The Greek and Hebrew definitions of the words translated as "joy" and its synonyms are virtually the same as their English counterparts, except for one whose specific definition is not "joy" but "blessed." This word, the Greek makarios, reveals much about some of the major sources of biblical joy. It frequently appears as the first word in the well-known Beatitudes of the Sermon on the Mount, as in Matthew 5:3: "Blessed are the poor in spirit, for theirs is the kingdom of heaven."
Strong's defines this word as "supremely blessed; by extension fortunate, well off, blessed, happy." The King James version translates it as "happy" five times. In a marginal reference, E.W. Bullinger in the Companion Bible says the word means "happy," and J.B. Phillips translates it as such in his New Testament in Modern English.
Spiros Zodhiates' Complete Word Study Dictionary (p. 937) gives a more comprehensive definition:
Blessed, possessing the favor of God, that state of being marked by fullness from God. It indicates the state of the believer in Christ, . . . said of one who becomes a partaker of God's nature through faith in Christ. The believer is indwelt by the Holy Spirit because of Christ and as a result should be fully satisfied no matter the circumstances. Makarios differs from the word "happy" in that the person is happy who has good luck (from the root hap meaning luck as a favorable circumstance). To be makarios, blessed, is equivalent to having God's kingdom within one's heart. Aristotle contrasts makarios to endees, the needy one. Makarios is the one who is in the world yet independent of the world. His satisfaction comes from God and not from favorable circumstances.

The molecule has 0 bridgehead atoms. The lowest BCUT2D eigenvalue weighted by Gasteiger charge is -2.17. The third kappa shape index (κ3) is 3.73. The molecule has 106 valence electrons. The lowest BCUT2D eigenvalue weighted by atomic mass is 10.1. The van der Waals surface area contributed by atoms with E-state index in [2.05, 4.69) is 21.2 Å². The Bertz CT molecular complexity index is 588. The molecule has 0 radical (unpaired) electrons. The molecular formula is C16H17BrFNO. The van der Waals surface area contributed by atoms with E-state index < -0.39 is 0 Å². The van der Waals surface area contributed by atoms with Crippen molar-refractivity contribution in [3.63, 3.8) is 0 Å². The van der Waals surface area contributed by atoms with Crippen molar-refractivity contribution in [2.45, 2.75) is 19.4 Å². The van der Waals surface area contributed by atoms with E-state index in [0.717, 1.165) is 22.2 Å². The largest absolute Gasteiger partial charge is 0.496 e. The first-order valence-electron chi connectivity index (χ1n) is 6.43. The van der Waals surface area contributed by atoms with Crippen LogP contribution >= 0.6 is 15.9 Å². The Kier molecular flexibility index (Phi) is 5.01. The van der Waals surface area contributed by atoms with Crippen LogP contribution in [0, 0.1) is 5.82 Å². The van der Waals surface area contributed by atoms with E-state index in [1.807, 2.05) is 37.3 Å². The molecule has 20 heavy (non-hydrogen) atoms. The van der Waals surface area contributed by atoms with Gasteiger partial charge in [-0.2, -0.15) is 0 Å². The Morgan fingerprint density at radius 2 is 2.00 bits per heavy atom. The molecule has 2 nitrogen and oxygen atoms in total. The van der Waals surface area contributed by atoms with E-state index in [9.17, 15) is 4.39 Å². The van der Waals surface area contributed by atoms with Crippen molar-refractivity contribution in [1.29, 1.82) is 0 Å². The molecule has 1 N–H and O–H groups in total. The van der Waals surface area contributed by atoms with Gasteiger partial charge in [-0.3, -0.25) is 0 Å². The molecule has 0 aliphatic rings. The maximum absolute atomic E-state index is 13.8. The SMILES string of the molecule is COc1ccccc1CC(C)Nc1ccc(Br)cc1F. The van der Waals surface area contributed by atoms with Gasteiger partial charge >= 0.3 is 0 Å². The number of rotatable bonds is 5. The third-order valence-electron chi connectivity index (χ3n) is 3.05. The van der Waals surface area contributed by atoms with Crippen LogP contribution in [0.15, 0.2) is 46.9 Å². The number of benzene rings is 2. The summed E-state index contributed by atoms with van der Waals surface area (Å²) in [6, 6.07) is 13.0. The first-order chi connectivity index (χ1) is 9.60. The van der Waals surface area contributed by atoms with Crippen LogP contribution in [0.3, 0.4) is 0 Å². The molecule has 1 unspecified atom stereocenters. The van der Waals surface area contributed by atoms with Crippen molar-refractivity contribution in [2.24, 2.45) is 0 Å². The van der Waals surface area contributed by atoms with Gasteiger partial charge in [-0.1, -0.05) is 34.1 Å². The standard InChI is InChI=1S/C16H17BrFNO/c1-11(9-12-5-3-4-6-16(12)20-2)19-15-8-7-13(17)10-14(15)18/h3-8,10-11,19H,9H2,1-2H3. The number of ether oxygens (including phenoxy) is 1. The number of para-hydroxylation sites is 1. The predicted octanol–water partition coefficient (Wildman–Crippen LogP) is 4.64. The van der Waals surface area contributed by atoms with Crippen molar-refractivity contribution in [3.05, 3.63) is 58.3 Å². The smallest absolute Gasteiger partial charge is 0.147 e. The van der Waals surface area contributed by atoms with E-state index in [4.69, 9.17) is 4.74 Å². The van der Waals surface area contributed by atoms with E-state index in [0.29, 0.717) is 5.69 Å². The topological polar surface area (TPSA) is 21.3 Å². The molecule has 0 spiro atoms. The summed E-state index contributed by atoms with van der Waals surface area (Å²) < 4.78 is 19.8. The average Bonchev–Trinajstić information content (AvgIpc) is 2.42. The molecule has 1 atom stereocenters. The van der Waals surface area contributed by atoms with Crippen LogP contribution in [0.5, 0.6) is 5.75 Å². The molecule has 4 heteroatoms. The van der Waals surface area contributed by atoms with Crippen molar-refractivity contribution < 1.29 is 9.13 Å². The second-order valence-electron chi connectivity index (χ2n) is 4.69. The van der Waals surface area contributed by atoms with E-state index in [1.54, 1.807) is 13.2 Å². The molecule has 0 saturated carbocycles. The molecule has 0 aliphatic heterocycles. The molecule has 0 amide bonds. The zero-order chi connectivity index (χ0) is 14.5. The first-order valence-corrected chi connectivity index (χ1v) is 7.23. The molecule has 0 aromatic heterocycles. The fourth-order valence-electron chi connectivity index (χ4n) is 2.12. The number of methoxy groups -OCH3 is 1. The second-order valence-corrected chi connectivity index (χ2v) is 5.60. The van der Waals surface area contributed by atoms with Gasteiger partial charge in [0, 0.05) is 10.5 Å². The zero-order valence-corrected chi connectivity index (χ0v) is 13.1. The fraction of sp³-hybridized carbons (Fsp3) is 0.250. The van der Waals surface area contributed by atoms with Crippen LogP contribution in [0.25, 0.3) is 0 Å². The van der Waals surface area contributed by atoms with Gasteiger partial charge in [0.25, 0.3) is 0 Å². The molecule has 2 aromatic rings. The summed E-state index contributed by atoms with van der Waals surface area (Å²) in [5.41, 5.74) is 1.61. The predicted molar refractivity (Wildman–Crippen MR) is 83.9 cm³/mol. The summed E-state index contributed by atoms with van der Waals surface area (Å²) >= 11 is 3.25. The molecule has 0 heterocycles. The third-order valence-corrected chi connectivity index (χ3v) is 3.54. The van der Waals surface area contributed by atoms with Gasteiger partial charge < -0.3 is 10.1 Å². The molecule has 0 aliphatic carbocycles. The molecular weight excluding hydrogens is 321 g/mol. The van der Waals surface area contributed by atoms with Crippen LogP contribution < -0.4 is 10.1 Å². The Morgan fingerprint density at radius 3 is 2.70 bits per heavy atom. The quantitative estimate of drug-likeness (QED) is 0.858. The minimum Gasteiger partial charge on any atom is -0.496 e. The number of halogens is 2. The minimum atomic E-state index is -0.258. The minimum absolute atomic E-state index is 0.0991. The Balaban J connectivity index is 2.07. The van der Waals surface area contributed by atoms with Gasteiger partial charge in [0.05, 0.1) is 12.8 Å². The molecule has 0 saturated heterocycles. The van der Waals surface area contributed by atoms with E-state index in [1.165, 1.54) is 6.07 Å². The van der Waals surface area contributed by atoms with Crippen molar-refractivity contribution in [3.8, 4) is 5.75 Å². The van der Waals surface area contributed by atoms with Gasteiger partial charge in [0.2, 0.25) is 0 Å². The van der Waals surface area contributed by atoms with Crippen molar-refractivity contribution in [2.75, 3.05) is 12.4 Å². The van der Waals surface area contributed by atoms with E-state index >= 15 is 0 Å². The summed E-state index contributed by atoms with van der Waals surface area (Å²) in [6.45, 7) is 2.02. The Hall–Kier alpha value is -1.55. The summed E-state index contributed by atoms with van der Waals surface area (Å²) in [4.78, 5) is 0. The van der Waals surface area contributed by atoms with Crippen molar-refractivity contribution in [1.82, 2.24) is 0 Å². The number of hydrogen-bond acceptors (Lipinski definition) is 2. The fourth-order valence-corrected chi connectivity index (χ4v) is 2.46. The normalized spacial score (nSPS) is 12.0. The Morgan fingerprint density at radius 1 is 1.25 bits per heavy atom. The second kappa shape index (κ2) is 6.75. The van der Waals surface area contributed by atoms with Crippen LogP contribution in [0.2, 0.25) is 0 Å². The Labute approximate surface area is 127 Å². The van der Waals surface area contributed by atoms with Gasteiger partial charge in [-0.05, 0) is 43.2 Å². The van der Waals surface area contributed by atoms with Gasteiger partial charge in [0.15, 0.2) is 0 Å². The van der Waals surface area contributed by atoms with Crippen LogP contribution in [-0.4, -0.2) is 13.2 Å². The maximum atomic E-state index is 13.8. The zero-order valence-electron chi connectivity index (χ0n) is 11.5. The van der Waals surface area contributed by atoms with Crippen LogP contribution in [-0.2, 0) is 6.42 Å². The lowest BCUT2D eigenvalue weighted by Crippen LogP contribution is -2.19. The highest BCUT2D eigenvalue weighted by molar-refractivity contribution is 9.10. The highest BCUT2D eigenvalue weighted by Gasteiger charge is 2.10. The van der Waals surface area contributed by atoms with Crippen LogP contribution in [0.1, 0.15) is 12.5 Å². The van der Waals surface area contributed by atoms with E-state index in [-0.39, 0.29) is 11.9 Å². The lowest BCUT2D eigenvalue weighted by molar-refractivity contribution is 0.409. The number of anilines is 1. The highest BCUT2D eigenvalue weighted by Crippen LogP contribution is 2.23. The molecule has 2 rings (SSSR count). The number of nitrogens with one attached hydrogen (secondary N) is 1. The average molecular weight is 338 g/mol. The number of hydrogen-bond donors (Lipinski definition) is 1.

The Amplified Bible translates Matthew 5:3 as:
Blessed (happy, to be envied, and spiritually prosperous—with life-joy and satisfaction in God's favor and salvation, regardless of their outward conditions) are the poor in spirit (the humble, who rate themselves insignificant), for theirs is the kingdom of heaven.
Verse 5 reads, "Blessed (happy, blithesome, joyous, spiritually prosperous) . . ." and verse 9, "Blessed (enjoying enviable happiness, spiritually prosperous). . . ."
It appears that for us to experience biblical joy, the fruit of God's Spirit, we need godly inner qualities that we do not possess by nature. As with love—the love that springs from us by nature that is but a pale reflection of God's love—so also is it with joy. Until we come to the point where by faith we are supremely confident of God's presence in our life—of His providence toward us in the past, present, and future—we will not experience the enduring fullness of satisfaction God wants us to have.
A Christian's joy can be just as short-lived as anyone's in the world if we are seeking it for itself as the world does. Biblical joy is a fruit, a byproduct, an additional blessing, not the end in itself. It flows into and grows within the person whose life and energies are not focused merely on being "joyful." The lives of those in this world who are so zealously chasing after it prove this point. If they are still chasing it, they must not yet have it. God's Word also substantiates this.